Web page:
Le Quick

In the autumn of 1994 my mother booked two places on a coach trip to Rome. It was arranged by a Catholic organization that she wasn’t directly involved with. None of us in the family had actively campaigned for it. The trip was essentially a pilgrimage to celebrate the Anno del Famiglia (Year of the Family) finishing with a big outdoor mass at St Peter’s Square. My mother had never been to Italy before.

In the weeks leading up to it she sounded out a few of her friends to see if they would accompany her. She got a couple of “Maybes”. I was anxious that she would end up travelling with one of her needy, not-very-competent, non-Catholic friends and have to take care of them, and maybe not even make it to the mass at St Peter’s. One evening she told me that she might not be able to go because nobody had said yes.

“Why didn’t you ask me?” I asked.
“I didn’t think you’d want to come.”
“I’d be a lot happier travelling with you. You’d be safer than if you went with someone like … [here I named some of her less competent friends] … and I wouldn’t be back here worrying about you.”

We agreed that I would go with her. I was grateful that she hadn’t presumed that I would do it, and relieved that she would at least be accompanied by someone who had been to France and Italy more than once, could speak a bit of both languages and, as it turns out, loves travelling by coach.

On the day of our departure we had to get to Southwark Cathedral by 7am. It was dry but colder than usual for that time of year and we were waiting for 30 minutes or more before the coach arrived. We drove through Kent and were on the ferry in time for a late breakfast. No issues there as neither of us ever got sea-sick.

We drove down the eastern side of France towards Dijon. We arrived just after 6pm French time. There were other coaches, from other dioceses, pulling into the same functional hotel. There was a priest travelling with one of them and he agreed to say mass for any pilgrims who wanted to attend.

There were probably a hundred people in the conference room that was given over for the mass. It ended at around 7pm. We had got chatting to a few of our fellow travellers and discussed our dinner options. The hotel dining room only served breakfast and there was only one restaurant close by, an Italian place. We agreed to meet there shortly afterwards. When we arrived the restaurant was packed, and there was a long queue of people who had also been at the mass. If we had gone there as soon as we arrived at the hotel, we would have been finishing our meals by now, but that hadn’t really been an option. If you’re on a pilgrimage to Rome you should attend any masses that are laid on for you.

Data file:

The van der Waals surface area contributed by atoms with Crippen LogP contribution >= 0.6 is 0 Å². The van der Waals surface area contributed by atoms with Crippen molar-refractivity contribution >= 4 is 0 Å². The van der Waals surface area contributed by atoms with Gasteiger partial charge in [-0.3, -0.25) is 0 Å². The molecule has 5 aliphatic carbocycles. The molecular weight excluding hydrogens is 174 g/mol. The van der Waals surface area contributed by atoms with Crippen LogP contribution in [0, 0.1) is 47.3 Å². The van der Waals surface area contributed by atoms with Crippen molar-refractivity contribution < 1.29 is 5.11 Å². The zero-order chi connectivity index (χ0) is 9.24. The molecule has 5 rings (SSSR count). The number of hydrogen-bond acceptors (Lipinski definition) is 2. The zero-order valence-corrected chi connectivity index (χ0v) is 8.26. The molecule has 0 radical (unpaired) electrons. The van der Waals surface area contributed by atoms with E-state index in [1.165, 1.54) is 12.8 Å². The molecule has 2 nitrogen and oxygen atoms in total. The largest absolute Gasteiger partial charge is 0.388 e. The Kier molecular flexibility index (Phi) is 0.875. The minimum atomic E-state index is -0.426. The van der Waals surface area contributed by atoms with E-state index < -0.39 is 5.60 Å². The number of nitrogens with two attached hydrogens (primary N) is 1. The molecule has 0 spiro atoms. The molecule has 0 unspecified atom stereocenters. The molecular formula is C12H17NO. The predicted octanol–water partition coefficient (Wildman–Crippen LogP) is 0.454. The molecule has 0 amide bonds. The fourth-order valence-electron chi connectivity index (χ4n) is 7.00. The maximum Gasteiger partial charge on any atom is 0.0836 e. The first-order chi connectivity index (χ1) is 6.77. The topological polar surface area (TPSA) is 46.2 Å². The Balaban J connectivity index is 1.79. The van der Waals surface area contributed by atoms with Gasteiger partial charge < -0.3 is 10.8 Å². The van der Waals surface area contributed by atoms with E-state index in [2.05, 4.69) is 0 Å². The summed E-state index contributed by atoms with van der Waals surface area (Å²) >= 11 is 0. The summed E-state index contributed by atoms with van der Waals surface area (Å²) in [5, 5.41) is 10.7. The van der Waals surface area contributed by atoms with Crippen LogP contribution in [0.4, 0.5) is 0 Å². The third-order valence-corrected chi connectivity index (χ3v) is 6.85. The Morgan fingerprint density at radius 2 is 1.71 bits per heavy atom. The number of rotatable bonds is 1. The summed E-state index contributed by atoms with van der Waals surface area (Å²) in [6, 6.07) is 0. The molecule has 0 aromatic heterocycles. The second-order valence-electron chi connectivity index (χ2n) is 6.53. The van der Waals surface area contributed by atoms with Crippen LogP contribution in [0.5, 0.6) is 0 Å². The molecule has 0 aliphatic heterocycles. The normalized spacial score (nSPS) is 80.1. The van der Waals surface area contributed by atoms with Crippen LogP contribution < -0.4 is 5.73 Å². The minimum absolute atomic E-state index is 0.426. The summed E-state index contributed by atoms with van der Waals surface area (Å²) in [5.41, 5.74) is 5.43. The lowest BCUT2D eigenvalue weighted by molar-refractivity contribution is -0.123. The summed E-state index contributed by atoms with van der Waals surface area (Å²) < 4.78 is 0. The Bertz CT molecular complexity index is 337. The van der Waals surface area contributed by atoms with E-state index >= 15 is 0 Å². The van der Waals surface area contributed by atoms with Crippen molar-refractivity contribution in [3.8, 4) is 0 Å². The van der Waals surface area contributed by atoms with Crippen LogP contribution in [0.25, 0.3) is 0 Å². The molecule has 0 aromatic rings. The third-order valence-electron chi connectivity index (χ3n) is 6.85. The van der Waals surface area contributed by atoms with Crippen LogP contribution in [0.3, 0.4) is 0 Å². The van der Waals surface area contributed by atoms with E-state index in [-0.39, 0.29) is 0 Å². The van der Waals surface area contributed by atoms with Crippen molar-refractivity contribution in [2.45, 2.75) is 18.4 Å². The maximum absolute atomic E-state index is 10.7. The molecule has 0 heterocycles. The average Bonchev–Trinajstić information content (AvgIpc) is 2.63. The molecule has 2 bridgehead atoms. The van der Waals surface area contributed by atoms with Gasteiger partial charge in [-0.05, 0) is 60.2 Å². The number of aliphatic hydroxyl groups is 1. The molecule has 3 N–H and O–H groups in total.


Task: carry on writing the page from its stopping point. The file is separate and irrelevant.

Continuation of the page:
After a few minutes it looked like we weren’t going to be seated any time soon. At that stage in my life I consumed a lot more calories than I do now. I was also three stone lighter. Metabolic rate and all that. I needed to stock up on the things that I always had at home (bottled water, Coca-Cola, bananas, assorted snacks) and the white chocolate that I always bought when I was in France (Nestle Galak with rice pieces). There was a small shopping centre a few minutes’ walk away. I figured that there would be a supermarket there, and that it would probably close at 8pm. I suggested we go there instead of waiting, and maybe stock up on things like bread rolls just in case. All being well, though, we’d be able to eat at the restaurant on the way back.

We made it to the shopping centre and I stocked up as planned. It was just before 8pm and I noticed there was a branch of Le Quick, the French hamburger chain that I had been familiar with since my first trip to the Cannes Film Festival in 1985. It was very quiet, and looked like it would be closing soon. I didn’t want to wait an hour or more for my dinner so asked my mother if it would be okay to eat there. An Italian meal would have been better, but there was no guarantee of that at the other place. I ordered some kind of burger meal for the two of us and that was our dinner. I was disappointed that her first evening meal in France was so mundane but it meant that we had eaten and could get to sleep earlier. Our twin beds were about a metre apart. I was grateful for that.

The following morning, at breakfast, we caught up with some of our travelling companions. They asked what we had eaten. I told them, rather sheepishly, about our meals at Le Quick. My mother was much more effusive. She went into great detail about how it was all so much better than the equivalent in England. The beef, ah it tasted like real beef, you know … the chips, crispy, not too salty, just right … She made it sound like I had taken her somewhere with at least one Michelin star.

We asked what the Italian restaurant was like. They hadn’t got a table there, too late after all. They went to bed without any dinner. My mother continued to praise the quality of our meal at Le Quick.

There was I, thinking I’d let her down on her first night in France, but she didn’t see it that way. Any kind of food would have been better than missing dinner altogether but it turned out that I had made the best choice available to us.

I have been to France at least eight times since 1994, sometimes there and back on the same day to stock up on cheap booze. I have eaten at Le Quick at least once on every visit and I always tell this story to whoever I’m with. And at some point, before I have finished my burger and my chips (crispy, not too salty, just right …), I have to turn away because my eyes have filled with tears. Just as they have while typing these words, and again on reading them back an hour later.


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